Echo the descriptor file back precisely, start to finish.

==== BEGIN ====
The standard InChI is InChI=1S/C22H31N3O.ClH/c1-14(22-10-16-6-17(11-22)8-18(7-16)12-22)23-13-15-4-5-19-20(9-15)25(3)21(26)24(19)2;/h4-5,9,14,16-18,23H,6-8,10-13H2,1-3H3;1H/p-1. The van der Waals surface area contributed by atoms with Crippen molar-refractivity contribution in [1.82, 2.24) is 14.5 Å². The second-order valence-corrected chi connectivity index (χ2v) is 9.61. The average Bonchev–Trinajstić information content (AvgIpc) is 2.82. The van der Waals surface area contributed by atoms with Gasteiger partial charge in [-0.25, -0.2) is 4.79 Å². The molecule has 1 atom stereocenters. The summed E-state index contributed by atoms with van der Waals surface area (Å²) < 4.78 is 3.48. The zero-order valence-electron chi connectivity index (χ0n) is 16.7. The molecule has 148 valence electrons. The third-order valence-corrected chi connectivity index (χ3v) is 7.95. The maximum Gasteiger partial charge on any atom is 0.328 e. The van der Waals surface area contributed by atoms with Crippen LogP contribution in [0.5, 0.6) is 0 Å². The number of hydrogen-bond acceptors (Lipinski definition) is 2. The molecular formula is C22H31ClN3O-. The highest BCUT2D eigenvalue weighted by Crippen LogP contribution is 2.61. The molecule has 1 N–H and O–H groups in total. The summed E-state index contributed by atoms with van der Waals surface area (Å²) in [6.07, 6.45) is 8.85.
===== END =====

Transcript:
The standard InChI is InChI=1S/C22H31N3O.ClH/c1-14(22-10-16-6-17(11-22)8-18(7-16)12-22)23-13-15-4-5-19-20(9-15)25(3)21(26)24(19)2;/h4-5,9,14,16-18,23H,6-8,10-13H2,1-3H3;1H/p-1. The van der Waals surface area contributed by atoms with Crippen molar-refractivity contribution in [1.82, 2.24) is 14.5 Å². The second-order valence-corrected chi connectivity index (χ2v) is 9.61. The average Bonchev–Trinajstić information content (AvgIpc) is 2.82. The van der Waals surface area contributed by atoms with Gasteiger partial charge in [-0.25, -0.2) is 4.79 Å². The molecule has 1 atom stereocenters. The summed E-state index contributed by atoms with van der Waals surface area (Å²) < 4.78 is 3.48. The zero-order valence-electron chi connectivity index (χ0n) is 16.7. The molecule has 148 valence electrons. The third-order valence-corrected chi connectivity index (χ3v) is 7.95. The maximum Gasteiger partial charge on any atom is 0.328 e. The van der Waals surface area contributed by atoms with Crippen LogP contribution in [0.5, 0.6) is 0 Å². The number of hydrogen-bond acceptors (Lipinski definition) is 2. The molecular formula is C22H31ClN3O-. The highest BCUT2D eigenvalue weighted by Crippen LogP contribution is 2.61. The molecule has 1 N–H and O–H groups in total. The summed E-state index contributed by atoms with van der Waals surface area (Å²) in [6.07, 6.45) is 8.85.